Nonprofits will have to work smarter and appreciate small wins in 2018.
The other day, I heard an older man say to his wife, “chicken dinner!” after he had negotiated an affordable price for a car. I’d never heard that saying, so I asked him what it meant.
What he told me made me think that "chicken dinner!" might be helpful to nonprofits as we head into 2018. He didn't mean a literal sit-down-and-eat chicken dinner or even the money to buy it. What he did mean is that the call out “chicken dinner!” after a little good luck recognizes a bit more of a good deal than was expected, a happier outcome or just some unexpected, modest good fortune. Chicken dinner is more than a meal. It’s comfort food to many and a symbol of home and family.
Herbert Hoover’s campaign promise of “a chicken for every pot” speaks to the idea of a chicken dinner as a symbol of prosperity and economic growth during the Great Depression.
Nonprofits may be entering a depression of our own. We are all are hearing about the potentially dire consequences for nonprofits and charities of the recent tax overhaul. Pundits predict we will see (and feel) the negative impact of almost certain reductions in middle-class donations to social services and faith-based organizations.
So, where can we find good fortune in this turn of events? Frankly, there are none. No chicken dinner in this news. Nevertheless, nonprofits are staffed by the most hardworking, passionate and inspired people I know. Nonprofits can and will increase their diligence, creativity and success in finding and keeping new donors, even in these troubled times.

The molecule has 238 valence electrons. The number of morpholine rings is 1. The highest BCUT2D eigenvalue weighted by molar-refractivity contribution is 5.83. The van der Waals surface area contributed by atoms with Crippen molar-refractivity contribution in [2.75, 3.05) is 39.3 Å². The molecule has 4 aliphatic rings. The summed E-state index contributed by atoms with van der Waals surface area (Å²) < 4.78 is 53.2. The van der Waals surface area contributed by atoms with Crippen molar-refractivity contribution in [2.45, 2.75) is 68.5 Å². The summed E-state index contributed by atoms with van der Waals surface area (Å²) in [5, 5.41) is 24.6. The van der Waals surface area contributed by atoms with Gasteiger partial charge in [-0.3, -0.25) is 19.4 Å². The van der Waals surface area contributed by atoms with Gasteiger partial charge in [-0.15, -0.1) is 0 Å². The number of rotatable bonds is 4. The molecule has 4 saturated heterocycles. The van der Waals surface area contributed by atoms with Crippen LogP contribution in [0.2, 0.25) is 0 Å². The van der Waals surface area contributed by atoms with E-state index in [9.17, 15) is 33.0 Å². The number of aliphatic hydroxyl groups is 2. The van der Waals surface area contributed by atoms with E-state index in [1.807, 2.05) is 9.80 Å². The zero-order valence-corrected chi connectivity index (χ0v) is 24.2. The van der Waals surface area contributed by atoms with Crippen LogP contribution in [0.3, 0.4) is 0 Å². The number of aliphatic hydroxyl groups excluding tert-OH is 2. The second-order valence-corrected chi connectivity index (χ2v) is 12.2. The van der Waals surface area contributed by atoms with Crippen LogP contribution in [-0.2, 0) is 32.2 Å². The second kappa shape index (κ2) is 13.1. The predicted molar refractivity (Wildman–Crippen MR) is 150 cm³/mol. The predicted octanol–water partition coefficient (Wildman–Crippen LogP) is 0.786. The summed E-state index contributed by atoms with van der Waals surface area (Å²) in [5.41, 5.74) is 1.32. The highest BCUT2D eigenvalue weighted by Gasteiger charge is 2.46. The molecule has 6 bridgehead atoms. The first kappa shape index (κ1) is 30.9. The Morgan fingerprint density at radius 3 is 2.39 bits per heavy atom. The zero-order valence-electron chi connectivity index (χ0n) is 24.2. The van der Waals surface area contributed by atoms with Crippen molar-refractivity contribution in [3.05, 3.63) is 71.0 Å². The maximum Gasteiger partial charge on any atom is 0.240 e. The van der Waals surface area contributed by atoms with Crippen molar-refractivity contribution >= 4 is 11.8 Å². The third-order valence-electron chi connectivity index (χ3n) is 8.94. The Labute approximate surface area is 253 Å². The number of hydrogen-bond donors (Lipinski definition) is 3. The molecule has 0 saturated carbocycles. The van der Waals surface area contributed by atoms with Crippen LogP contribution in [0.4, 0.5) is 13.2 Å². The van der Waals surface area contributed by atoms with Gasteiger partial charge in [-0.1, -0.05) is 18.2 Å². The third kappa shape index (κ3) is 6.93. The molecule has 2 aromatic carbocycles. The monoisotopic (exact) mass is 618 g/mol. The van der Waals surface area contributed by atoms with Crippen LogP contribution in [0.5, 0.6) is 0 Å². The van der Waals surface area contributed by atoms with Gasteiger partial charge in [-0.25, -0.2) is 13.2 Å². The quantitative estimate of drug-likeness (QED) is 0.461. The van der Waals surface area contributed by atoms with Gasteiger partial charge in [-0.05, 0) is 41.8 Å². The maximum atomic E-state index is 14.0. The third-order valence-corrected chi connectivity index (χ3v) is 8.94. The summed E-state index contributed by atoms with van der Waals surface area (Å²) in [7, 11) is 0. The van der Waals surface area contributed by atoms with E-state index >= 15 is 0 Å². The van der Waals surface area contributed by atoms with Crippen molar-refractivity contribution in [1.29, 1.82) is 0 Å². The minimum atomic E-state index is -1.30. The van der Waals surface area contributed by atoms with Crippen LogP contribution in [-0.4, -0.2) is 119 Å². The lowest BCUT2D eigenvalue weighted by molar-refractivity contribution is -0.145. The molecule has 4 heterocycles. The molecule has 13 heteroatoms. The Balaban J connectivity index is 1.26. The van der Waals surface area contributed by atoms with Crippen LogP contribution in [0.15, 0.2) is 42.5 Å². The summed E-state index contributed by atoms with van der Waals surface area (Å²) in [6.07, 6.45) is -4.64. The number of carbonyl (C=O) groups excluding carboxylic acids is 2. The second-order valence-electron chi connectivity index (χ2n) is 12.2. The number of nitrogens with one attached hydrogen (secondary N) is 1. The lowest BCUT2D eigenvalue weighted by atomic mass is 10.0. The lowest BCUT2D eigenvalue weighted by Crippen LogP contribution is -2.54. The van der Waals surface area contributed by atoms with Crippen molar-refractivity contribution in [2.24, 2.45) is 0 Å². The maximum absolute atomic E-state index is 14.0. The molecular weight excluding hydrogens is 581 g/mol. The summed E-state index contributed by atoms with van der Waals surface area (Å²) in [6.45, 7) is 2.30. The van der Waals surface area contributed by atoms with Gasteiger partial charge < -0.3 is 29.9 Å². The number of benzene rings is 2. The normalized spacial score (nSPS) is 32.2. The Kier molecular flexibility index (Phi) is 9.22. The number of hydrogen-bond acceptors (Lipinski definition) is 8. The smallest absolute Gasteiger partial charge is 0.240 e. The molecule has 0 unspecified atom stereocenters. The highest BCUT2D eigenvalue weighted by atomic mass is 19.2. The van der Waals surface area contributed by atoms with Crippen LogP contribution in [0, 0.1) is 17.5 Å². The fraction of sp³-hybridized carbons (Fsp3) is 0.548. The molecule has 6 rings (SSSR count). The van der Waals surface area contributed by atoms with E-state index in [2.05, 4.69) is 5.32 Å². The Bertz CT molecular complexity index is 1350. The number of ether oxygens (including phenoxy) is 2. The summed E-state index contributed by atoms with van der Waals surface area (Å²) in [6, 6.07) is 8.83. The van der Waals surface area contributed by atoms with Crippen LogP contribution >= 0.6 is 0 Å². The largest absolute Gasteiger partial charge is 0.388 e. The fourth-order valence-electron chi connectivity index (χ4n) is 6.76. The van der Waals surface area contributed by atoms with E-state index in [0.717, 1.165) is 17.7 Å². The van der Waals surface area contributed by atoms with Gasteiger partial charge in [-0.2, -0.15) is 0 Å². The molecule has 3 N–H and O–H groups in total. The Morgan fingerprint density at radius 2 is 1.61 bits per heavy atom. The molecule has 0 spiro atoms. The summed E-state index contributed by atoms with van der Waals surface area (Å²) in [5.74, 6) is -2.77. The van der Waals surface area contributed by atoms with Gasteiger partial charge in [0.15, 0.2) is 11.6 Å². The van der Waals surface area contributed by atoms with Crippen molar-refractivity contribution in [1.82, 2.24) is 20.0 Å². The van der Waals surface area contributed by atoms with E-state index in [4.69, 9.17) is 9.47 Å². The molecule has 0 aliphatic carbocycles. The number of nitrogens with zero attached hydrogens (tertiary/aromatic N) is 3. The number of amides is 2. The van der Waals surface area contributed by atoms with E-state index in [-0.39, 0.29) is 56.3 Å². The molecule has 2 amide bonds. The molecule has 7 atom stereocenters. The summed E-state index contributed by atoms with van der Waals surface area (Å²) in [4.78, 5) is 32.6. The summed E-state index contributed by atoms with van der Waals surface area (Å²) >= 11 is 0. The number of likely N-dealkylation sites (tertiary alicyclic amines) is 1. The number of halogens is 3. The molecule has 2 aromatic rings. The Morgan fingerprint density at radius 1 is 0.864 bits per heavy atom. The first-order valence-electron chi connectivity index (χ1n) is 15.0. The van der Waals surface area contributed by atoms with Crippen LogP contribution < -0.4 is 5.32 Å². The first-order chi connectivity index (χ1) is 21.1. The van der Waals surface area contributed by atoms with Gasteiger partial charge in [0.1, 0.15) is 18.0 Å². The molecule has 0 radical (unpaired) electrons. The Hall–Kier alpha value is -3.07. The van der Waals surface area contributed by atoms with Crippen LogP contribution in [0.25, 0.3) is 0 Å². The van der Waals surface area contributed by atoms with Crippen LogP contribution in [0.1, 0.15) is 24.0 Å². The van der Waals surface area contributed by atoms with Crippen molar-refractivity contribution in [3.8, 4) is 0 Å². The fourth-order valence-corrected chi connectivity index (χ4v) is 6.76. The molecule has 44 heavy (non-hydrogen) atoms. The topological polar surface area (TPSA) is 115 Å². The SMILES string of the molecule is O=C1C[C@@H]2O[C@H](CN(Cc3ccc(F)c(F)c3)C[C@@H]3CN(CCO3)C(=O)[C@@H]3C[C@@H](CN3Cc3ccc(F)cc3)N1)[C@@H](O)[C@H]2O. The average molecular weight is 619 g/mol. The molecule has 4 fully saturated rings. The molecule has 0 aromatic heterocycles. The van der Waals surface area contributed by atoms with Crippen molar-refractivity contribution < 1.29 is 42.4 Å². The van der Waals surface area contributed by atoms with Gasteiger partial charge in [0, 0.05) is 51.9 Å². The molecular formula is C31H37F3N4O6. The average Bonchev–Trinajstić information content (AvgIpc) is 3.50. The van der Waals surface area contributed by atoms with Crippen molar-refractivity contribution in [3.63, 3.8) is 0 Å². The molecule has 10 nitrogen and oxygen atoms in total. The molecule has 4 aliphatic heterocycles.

We’ve been here before, as recently as the Great Recession of 2008-2010, when we all tightened our belts, managed to work harder and smarter than ever before and many survived the loss of revenue across many funding streams.
To put lipstick on a pig, we might look at the tax overhaul as our opportunity to remember to be especially appreciative of the gifts we do receive. Too often, nonprofits fail to be appropriately thankful to our donors and less than informative regarding the exact impact of donor dollars. We don't always look at fundraising as a dedicated and deliberate business that must appeal to both the hearts and minds of our potential and engaged donors. This is our unexpected opportunity to improve.
To keep delivering mission, it’s time to get even more serious about our fundraising processes and practices (although I know we are already trying.) And don't forget to recognize the wins, both big and small. Stopping a moment to be grateful might give us the heart to continue and benefit our donors, as well.
What do our nonprofit readers think? Email us at email@example.com.